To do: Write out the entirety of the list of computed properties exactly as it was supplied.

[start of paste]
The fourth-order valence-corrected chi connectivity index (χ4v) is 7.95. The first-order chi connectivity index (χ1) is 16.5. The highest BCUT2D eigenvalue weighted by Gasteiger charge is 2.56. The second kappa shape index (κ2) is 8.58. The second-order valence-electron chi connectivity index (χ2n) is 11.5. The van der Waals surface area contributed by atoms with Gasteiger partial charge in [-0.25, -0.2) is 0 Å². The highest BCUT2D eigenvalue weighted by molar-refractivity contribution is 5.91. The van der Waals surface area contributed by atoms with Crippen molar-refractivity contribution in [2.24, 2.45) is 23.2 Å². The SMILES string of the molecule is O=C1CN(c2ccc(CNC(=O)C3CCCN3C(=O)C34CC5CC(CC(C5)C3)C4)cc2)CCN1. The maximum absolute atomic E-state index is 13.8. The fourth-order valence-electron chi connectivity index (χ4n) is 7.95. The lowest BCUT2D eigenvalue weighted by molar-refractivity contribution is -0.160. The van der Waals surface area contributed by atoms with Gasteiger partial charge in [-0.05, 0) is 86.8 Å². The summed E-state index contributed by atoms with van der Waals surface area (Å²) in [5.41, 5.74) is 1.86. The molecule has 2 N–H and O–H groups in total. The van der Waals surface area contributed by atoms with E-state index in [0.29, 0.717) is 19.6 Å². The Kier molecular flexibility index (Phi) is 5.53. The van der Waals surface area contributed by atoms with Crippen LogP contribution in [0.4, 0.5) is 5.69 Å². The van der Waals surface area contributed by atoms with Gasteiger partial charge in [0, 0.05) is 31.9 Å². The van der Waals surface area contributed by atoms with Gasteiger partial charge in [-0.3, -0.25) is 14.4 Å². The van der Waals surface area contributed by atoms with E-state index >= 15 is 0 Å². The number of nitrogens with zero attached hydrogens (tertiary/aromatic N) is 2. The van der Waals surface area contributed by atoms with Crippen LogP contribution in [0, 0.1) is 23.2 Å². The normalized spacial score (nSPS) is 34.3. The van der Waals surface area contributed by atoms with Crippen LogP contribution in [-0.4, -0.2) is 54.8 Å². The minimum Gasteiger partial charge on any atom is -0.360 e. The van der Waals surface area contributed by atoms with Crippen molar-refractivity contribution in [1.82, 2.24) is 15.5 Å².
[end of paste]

The fourth-order valence-corrected chi connectivity index (χ4v) is 7.95. The first-order chi connectivity index (χ1) is 16.5. The highest BCUT2D eigenvalue weighted by Gasteiger charge is 2.56. The second kappa shape index (κ2) is 8.58. The second-order valence-electron chi connectivity index (χ2n) is 11.5. The van der Waals surface area contributed by atoms with Gasteiger partial charge in [-0.25, -0.2) is 0 Å². The highest BCUT2D eigenvalue weighted by molar-refractivity contribution is 5.91. The van der Waals surface area contributed by atoms with Crippen molar-refractivity contribution in [2.24, 2.45) is 23.2 Å². The SMILES string of the molecule is O=C1CN(c2ccc(CNC(=O)C3CCCN3C(=O)C34CC5CC(CC(C5)C3)C4)cc2)CCN1. The maximum absolute atomic E-state index is 13.8. The fourth-order valence-electron chi connectivity index (χ4n) is 7.95. The lowest BCUT2D eigenvalue weighted by molar-refractivity contribution is -0.160. The van der Waals surface area contributed by atoms with Gasteiger partial charge in [-0.05, 0) is 86.8 Å². The summed E-state index contributed by atoms with van der Waals surface area (Å²) in [5.41, 5.74) is 1.86. The molecule has 2 N–H and O–H groups in total. The van der Waals surface area contributed by atoms with E-state index in [0.29, 0.717) is 19.6 Å². The Kier molecular flexibility index (Phi) is 5.53. The van der Waals surface area contributed by atoms with Crippen LogP contribution in [0.4, 0.5) is 5.69 Å². The van der Waals surface area contributed by atoms with Gasteiger partial charge in [0, 0.05) is 31.9 Å². The van der Waals surface area contributed by atoms with Gasteiger partial charge in [-0.3, -0.25) is 14.4 Å². The van der Waals surface area contributed by atoms with E-state index >= 15 is 0 Å². The number of nitrogens with zero attached hydrogens (tertiary/aromatic N) is 2. The van der Waals surface area contributed by atoms with Crippen LogP contribution in [0, 0.1) is 23.2 Å². The normalized spacial score (nSPS) is 34.3. The van der Waals surface area contributed by atoms with Crippen LogP contribution in [-0.4, -0.2) is 54.8 Å². The minimum Gasteiger partial charge on any atom is -0.360 e. The van der Waals surface area contributed by atoms with Crippen molar-refractivity contribution in [1.82, 2.24) is 15.5 Å².